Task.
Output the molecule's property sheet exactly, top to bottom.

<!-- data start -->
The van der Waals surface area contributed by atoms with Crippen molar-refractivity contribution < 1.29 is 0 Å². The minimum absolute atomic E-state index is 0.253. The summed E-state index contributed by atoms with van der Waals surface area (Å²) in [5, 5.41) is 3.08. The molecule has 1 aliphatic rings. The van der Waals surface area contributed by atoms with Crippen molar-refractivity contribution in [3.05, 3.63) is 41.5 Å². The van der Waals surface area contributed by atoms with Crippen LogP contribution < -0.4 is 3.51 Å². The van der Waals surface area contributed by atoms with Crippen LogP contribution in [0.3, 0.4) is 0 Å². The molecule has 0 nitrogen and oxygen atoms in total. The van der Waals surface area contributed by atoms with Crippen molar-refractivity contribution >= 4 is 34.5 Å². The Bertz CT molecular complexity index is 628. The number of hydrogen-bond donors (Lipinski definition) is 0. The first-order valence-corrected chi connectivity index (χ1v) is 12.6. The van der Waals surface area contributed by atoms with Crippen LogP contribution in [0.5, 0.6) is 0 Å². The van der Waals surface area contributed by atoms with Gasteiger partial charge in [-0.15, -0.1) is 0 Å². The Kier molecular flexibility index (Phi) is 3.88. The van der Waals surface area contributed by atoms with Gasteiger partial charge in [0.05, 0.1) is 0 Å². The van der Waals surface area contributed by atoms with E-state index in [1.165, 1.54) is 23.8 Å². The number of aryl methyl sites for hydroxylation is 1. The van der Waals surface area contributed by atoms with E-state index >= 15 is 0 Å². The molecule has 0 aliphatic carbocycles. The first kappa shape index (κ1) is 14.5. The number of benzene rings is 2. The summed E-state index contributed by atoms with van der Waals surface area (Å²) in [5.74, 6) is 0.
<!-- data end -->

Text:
The van der Waals surface area contributed by atoms with Crippen molar-refractivity contribution < 1.29 is 0 Å². The minimum absolute atomic E-state index is 0.253. The summed E-state index contributed by atoms with van der Waals surface area (Å²) in [5, 5.41) is 3.08. The molecule has 1 aliphatic rings. The van der Waals surface area contributed by atoms with Crippen molar-refractivity contribution in [3.05, 3.63) is 41.5 Å². The van der Waals surface area contributed by atoms with Crippen LogP contribution < -0.4 is 3.51 Å². The van der Waals surface area contributed by atoms with Crippen LogP contribution in [0.3, 0.4) is 0 Å². The molecule has 0 nitrogen and oxygen atoms in total. The van der Waals surface area contributed by atoms with Crippen molar-refractivity contribution >= 4 is 34.5 Å². The Bertz CT molecular complexity index is 628. The number of hydrogen-bond donors (Lipinski definition) is 0. The first-order valence-corrected chi connectivity index (χ1v) is 12.6. The van der Waals surface area contributed by atoms with Crippen LogP contribution in [0.5, 0.6) is 0 Å². The van der Waals surface area contributed by atoms with Gasteiger partial charge in [-0.15, -0.1) is 0 Å². The Kier molecular flexibility index (Phi) is 3.88. The van der Waals surface area contributed by atoms with Gasteiger partial charge in [0.05, 0.1) is 0 Å². The van der Waals surface area contributed by atoms with E-state index in [1.165, 1.54) is 23.8 Å². The number of aryl methyl sites for hydroxylation is 1. The van der Waals surface area contributed by atoms with E-state index >= 15 is 0 Å². The molecule has 0 aliphatic carbocycles. The first kappa shape index (κ1) is 14.5. The number of benzene rings is 2. The summed E-state index contributed by atoms with van der Waals surface area (Å²) in [5.74, 6) is 0.